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One in 10 abandoned pets dumped because owners can't find a pet-friendly rental

Sydney Morning Herald logo Sydney Morning Herald 12/08/2017 Kate Burke
Marie Lumbroso, with her German shepherd Zac, is having difficulty finding a rental home that will allow her to have pets. © Janie Barrett Marie Lumbroso, with her German shepherd Zac, is having difficulty finding a rental home that will allow her to have pets.

Many desperate renters in Sydney are forced to abandon their beloved pets because they cannot find an animal-friendly place to live.

More than one in 10 pets surrendered to a Sydney animal shelter last financial year were given up because their owners couldn't find a rental property that would accept their pet.

"People are devastated," said Karen Davies, chief operating officer of Animal Welfare League NSW (AWLNSW). "They don't want to give them up, but they're left with little choice. 

"[Landlords] expect pets to be really disruptive but, to be honest, most kids cause more destruction than most pets."

Of the 1418 animals surrendered to AWL's Sydney shelters last financial year, 12.8 per cent were given up by struggling rental home hunters. That's up from 8 per cent the year before. 

"Dogs and cats are the main ones, but we also have people having to give up pocket pets like rabbits, guinea pigs and birds," Ms Davies said. 

"In other instances we've seen people choose to live on the street with their pets [instead of giving them up]."

More than one in 10 animals surrendered to Animal Welfare League NSW were given up because their owners couldn't find a pet-friendly rental. © AP More than one in 10 animals surrendered to Animal Welfare League NSW were given up because their owners couldn't find a pet-friendly rental. While more than 60 per cent of households in NSW have a pet, fewer than 10 per cent of properties for rent in Greater Sydney are advertised as pet-friendly, according to Domain Group listings data.

Schofields and Kellyville in the city's north-west have the most pet-friendly properties, while St Leonards and the CBD – which are dominated by apartments – have the least.

Aged care worker Marie Lumbroso is one renter struggling to find a place to live with her German shepherd Zac. For six years they lived in a private rental in Turramurra. Now she's hoping a good reference from her old landlord will help her secure a house in the inner west.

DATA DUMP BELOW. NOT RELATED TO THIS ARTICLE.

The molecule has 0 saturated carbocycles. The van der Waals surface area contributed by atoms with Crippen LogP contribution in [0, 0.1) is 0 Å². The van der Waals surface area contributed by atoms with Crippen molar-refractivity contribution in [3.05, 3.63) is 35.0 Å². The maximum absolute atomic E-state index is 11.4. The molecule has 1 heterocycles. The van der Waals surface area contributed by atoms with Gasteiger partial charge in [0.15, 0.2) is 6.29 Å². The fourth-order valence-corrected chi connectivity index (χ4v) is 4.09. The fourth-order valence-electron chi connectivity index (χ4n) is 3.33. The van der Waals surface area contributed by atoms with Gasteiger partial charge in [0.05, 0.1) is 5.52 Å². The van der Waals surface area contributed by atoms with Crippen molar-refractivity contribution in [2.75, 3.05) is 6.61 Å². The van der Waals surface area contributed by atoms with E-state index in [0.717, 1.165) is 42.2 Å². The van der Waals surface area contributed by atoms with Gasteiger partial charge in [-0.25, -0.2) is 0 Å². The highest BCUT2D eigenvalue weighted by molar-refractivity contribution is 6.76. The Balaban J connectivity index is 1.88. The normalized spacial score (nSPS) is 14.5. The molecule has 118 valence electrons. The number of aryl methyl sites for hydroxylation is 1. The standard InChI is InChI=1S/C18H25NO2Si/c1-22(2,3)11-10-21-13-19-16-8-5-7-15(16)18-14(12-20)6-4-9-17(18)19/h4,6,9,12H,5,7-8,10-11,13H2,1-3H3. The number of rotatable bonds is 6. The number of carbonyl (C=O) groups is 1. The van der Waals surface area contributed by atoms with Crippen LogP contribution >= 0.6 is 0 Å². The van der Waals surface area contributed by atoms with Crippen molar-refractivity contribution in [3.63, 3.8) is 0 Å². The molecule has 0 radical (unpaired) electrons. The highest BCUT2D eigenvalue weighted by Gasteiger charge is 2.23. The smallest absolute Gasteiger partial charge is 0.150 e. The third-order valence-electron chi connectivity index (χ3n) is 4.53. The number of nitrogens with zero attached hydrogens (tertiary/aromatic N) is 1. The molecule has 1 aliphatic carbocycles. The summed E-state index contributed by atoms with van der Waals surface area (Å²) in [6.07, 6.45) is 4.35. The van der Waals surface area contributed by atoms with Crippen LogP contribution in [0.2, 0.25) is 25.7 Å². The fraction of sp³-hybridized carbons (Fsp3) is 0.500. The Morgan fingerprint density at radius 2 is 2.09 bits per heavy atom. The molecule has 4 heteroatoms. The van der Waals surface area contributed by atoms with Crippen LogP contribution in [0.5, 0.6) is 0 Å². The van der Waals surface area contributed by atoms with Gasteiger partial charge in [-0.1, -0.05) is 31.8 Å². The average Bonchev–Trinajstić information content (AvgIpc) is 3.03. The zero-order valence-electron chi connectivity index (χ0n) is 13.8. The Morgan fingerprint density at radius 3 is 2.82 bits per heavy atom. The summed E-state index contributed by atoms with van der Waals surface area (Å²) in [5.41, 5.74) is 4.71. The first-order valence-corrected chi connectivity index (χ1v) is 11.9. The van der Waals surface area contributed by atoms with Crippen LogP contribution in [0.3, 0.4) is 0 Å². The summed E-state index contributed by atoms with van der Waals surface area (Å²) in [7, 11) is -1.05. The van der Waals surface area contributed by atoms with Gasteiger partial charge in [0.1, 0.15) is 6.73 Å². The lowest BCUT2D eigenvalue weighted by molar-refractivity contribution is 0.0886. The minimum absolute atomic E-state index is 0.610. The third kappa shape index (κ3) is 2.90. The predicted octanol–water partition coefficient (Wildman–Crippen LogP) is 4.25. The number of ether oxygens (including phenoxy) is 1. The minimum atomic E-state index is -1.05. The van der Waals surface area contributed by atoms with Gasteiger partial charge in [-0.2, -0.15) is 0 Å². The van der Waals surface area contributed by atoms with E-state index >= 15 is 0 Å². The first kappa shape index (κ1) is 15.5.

Marie Lumbroso says it's a shame more rentals aren't accepting of pets given how good they are for mental and physical health. © Janie Barrett Marie Lumbroso says it's a shame more rentals aren't accepting of pets given how good they are for mental and physical health. "​Everything I look at is like 'no pets', then when it's 'pets considered on application', they'll get an applicant that doesn't have any and go for them," she said. "I'm always going to get chosen last, and I think that's why a lot of people hide their pets.

"I have friends saying they want to get dogs, and I've said don't get one unless you own [a home].

"I want to be upfront about [having a dog] as he's a bit too big to hide."

Fellow inner-west pet owner Amy Barley said that, while she struggled to find a place for her and her two small terriers, it was fair for landlords to have the right to choose whether to accept pets in their properties.

"At the end of the day it's their property. I think they need to realise though that it's going to be nowhere near as bad as they think," she said.

Calls have been made to ban real estate agents and landlords from putting no-pet clauses in tenancy agreements. © Marina Oliphant Calls have been made to ban real estate agents and landlords from putting no-pet clauses in tenancy agreements. Having backyards dug up, floors and doors damaged and receiving noise complaints are among the biggest concerns for landlords, said property manager Gavin Purse of Century 21 All Aspects Realty Kellyville.

"Everyone freaks out when they hear bad stories. Yes, it does happen, but it's not too common," he said. "There are plenty of people that are not as clean and tidy as people with pets."

But the costs can add up. "If it's a cat a big issue can be carpet damage. If they've been urinating and it's soaked through and underneath you've got to rip it all up."

While pets can cause damage, it really comes down to the tenants the landlord chooses, said executive manger of Terri Scheer Insurance, Carolyn Parrella.

"Where we have had claims of pet damage, the tenants have also done a lot of damage themselves," she said. "It's not a case of just having pet damage."

She added landlords could look to pet agreements that could include requirements for professional cleaning, for the pet to remain outside and other measures to address concerns.

Tenants Union of NSW senior policy officer Ned Cutcher said it was time to ban real estate agents and landlords from being able to put clauses restricting pets in tenancy agreements.

"If you're within strata rules and council regulation it should be allowed," he said.

"Tenants are already liable for damage caused and as much damage could be caused by a friend that spills red wine everywhere as a pet that digs up the backyard."

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